Well, shit, I can’t leave town for a few days without all hell breaking loose (I suppose I’ll have to console myself with memories of having sazerac at Arnaud’s…). Anyway, The Intercept is reporting that there’s a NSA report claiming Russian government officials hacked U.S. voting election companies. Some thoughts:
- If this turns out to be true, this blows the lid off of the Russian investigations. It wouldn’t be about propaganda anymore–which to a considerable extent, has an effect because people dupe themselves. This would be different in kind.
- That The Intercept’s own reporting undermines Glenn Greewald’s argument that there’s nothing to the Russian connection is… interesting.
- Lots of people have claimed that the voting system is too distributed to be widely hacked. That is, it’s possible to hack a local race, but not a presidential election. But the voting companies are widely distributed and they can be and have been hacked:
VR Systems doesn’t sell the actual touchscreen machines used to cast a vote, but rather the software and devices that verify and catalogue who’s permitted to vote when they show up on Election Day or for early voting. Companies like VR are “very important” because “a functioning registration system is central to American elections,” explained Lawrence Norden, deputy director of the Brennan Center for Justice at the NYU School of Law. Vendors like VR are also particularly sensitive, according to Norden, because local election offices “are often unlikely to have many or even any IT staff,” meaning “a vendor like this will also provide most of the IT assistance, including the work related to programming and cyber security”—not the kind of people you want unwittingly compromised by a hostile nation state….
Mark Graff, a digital security consultant and former chief cybersecurity officer at Lawrence Livermore National Lab, described such a hypothetical tactic as “effectively a denial of service attack” against would-be voters. But a more worrying prospect, according to Graff, is that hackers would target a company like VR Systems to get closer to the actual tabulation of the vote. An attempt to directly break into or alter the actual voting machines would be more conspicuous and considerably riskier than compromising an adjacent, less visible part of the voting system, like voter registration databases, in the hope that one is networked to the other. Sure enough, VR Systems advertises the fact that its EViD computer polling station equipment line is connected to the internet, and that on Election Day “a voter’s voting history is transmitted immediately to the county database” on a continuous basis. A computer attack can thus spread quickly and invisibly through networked components of a system like germs through a handshake.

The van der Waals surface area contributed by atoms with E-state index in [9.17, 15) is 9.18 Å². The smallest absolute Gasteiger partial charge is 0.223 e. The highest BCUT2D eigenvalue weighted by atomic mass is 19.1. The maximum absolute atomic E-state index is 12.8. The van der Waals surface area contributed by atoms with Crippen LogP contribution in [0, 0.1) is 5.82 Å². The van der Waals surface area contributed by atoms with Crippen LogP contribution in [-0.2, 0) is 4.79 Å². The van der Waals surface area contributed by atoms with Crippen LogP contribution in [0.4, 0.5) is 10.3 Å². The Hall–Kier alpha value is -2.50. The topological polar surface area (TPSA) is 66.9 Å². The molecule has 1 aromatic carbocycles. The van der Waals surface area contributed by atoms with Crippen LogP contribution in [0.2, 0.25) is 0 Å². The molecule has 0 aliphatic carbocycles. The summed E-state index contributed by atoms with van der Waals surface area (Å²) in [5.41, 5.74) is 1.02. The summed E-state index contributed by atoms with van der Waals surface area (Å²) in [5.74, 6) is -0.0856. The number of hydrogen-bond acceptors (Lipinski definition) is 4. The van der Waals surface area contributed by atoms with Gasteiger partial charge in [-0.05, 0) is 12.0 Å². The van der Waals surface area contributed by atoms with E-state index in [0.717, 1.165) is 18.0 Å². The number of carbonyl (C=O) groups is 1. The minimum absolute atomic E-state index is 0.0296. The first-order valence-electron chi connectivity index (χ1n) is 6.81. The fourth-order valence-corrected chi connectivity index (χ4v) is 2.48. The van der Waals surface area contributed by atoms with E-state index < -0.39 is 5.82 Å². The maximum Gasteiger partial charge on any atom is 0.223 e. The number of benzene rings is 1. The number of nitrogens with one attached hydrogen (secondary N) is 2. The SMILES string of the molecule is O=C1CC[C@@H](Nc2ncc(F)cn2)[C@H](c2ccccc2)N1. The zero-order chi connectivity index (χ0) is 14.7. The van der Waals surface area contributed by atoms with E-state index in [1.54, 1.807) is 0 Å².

Gulp. I told you these claims of very little interconnectedness were overblown.
- That said, this is the more likely avenue of chicanery:
Pamela Smith, president of election integrity watchdog Verified Voting, agreed that even if VR Systems doesn’t facilitate the actual casting of votes, it could make an alluring target for anyone hoping to disrupt the vote.
“If someone has access to a state voter database, they can take malicious action by modifying or removing information,” she said. “This could affect whether someone has the ability to cast a regular ballot, or be required to cast a ‘provisional’ ballot — which would mean it has to be checked for their eligibility before it is included in the vote, and it may mean the voter has to jump through certain hoops such as proving their information to the election official before their eligibility is affirmed.”
Republicans in ‘voter fraud’ states look for things like this. Certain common last names, which happen to be associated with likely Democratic voters, are screened for discrepancies, such as the absence or presence of a middle initial, or “Jr.” or “Sr.”, and then essentially purged from voter rolls*. If you hacked in and started messing about with voter initials and so on with these same names, you could accomplish the same thing. My guess is that these companies aren’t doing much in the way of confirming the integrity of the voting rolls (i.e., ensuring that there is no data corruption).
I realize people view this as a ‘distraction’, that we have to organize, revamp platforms and all of that. At the same time, some people pushing this are looking to shift blame from the ineptitude of the Democratic Party (though allowing these problems to fester is an argument for the Party’s ineptitude). Nobody wants to hear this. But, if this report pans out, we have real problems.
*The voters are contacted for confirmation, but typically in such a way to guarantee they are never actually asked to confirm their registration.